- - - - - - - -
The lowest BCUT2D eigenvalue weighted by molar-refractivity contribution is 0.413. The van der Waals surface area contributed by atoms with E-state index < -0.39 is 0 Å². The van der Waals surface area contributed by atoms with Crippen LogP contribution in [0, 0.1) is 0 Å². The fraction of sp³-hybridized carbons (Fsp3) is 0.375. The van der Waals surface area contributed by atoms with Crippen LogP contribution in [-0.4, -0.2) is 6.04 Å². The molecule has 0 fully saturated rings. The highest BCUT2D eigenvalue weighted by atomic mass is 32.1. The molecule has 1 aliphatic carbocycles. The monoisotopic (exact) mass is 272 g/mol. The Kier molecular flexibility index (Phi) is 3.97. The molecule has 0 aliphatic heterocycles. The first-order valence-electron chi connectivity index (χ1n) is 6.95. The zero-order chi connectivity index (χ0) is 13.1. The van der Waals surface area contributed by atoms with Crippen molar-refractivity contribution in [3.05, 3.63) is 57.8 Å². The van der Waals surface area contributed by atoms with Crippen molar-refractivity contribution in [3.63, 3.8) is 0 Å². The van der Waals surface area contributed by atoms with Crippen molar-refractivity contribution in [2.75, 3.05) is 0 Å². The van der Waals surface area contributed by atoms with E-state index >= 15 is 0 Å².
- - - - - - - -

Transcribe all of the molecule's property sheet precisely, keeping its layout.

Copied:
The lowest BCUT2D eigenvalue weighted by molar-refractivity contribution is 0.413. The van der Waals surface area contributed by atoms with E-state index < -0.39 is 0 Å². The van der Waals surface area contributed by atoms with Crippen LogP contribution in [0, 0.1) is 0 Å². The fraction of sp³-hybridized carbons (Fsp3) is 0.375. The van der Waals surface area contributed by atoms with Crippen LogP contribution in [-0.4, -0.2) is 6.04 Å². The molecule has 0 fully saturated rings. The highest BCUT2D eigenvalue weighted by atomic mass is 32.1. The molecule has 1 aliphatic carbocycles. The monoisotopic (exact) mass is 272 g/mol. The Kier molecular flexibility index (Phi) is 3.97. The molecule has 0 aliphatic heterocycles. The first-order valence-electron chi connectivity index (χ1n) is 6.95. The zero-order chi connectivity index (χ0) is 13.1. The van der Waals surface area contributed by atoms with Crippen molar-refractivity contribution in [3.05, 3.63) is 57.8 Å². The van der Waals surface area contributed by atoms with Crippen molar-refractivity contribution in [3.63, 3.8) is 0 Å². The van der Waals surface area contributed by atoms with Crippen molar-refractivity contribution in [2.75, 3.05) is 0 Å². The van der Waals surface area contributed by atoms with E-state index >= 15 is 0 Å².